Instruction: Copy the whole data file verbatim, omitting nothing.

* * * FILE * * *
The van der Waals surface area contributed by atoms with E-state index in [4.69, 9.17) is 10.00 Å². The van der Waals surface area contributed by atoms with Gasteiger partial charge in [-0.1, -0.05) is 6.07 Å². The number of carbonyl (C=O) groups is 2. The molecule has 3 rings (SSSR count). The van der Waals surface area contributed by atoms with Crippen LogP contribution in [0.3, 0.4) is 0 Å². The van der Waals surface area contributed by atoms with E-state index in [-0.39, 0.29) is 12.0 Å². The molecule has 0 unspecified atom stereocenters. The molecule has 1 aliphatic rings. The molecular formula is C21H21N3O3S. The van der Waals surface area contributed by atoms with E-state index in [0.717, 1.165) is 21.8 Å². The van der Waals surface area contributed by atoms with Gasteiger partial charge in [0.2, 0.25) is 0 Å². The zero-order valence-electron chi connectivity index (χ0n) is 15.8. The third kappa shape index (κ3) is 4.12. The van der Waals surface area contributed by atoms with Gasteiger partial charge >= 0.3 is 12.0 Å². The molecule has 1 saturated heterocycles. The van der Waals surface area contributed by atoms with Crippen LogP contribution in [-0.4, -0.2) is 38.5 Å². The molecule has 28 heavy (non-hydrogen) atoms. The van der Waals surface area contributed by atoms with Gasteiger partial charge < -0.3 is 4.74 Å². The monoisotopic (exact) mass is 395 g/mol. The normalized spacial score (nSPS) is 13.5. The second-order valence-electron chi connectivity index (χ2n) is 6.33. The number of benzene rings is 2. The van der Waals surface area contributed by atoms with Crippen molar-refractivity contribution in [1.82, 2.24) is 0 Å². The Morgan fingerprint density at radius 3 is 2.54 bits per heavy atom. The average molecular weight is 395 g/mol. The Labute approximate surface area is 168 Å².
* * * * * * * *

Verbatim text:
The van der Waals surface area contributed by atoms with E-state index in [4.69, 9.17) is 10.00 Å². The van der Waals surface area contributed by atoms with Gasteiger partial charge in [-0.1, -0.05) is 6.07 Å². The number of carbonyl (C=O) groups is 2. The molecule has 3 rings (SSSR count). The van der Waals surface area contributed by atoms with Crippen LogP contribution in [0.3, 0.4) is 0 Å². The van der Waals surface area contributed by atoms with E-state index in [-0.39, 0.29) is 12.0 Å². The molecule has 0 unspecified atom stereocenters. The molecule has 1 aliphatic rings. The molecular formula is C21H21N3O3S. The van der Waals surface area contributed by atoms with E-state index in [0.717, 1.165) is 21.8 Å². The van der Waals surface area contributed by atoms with Gasteiger partial charge in [0.2, 0.25) is 0 Å². The zero-order valence-electron chi connectivity index (χ0n) is 15.8. The third kappa shape index (κ3) is 4.12. The van der Waals surface area contributed by atoms with Gasteiger partial charge >= 0.3 is 12.0 Å². The molecule has 1 saturated heterocycles. The van der Waals surface area contributed by atoms with Crippen LogP contribution in [-0.4, -0.2) is 38.5 Å². The molecule has 28 heavy (non-hydrogen) atoms. The van der Waals surface area contributed by atoms with Gasteiger partial charge < -0.3 is 4.74 Å². The monoisotopic (exact) mass is 395 g/mol. The normalized spacial score (nSPS) is 13.5. The second-order valence-electron chi connectivity index (χ2n) is 6.33. The number of benzene rings is 2. The van der Waals surface area contributed by atoms with Crippen molar-refractivity contribution in [1.82, 2.24) is 0 Å². The Morgan fingerprint density at radius 3 is 2.54 bits per heavy atom. The average molecular weight is 395 g/mol. The Labute approximate surface area is 168 Å².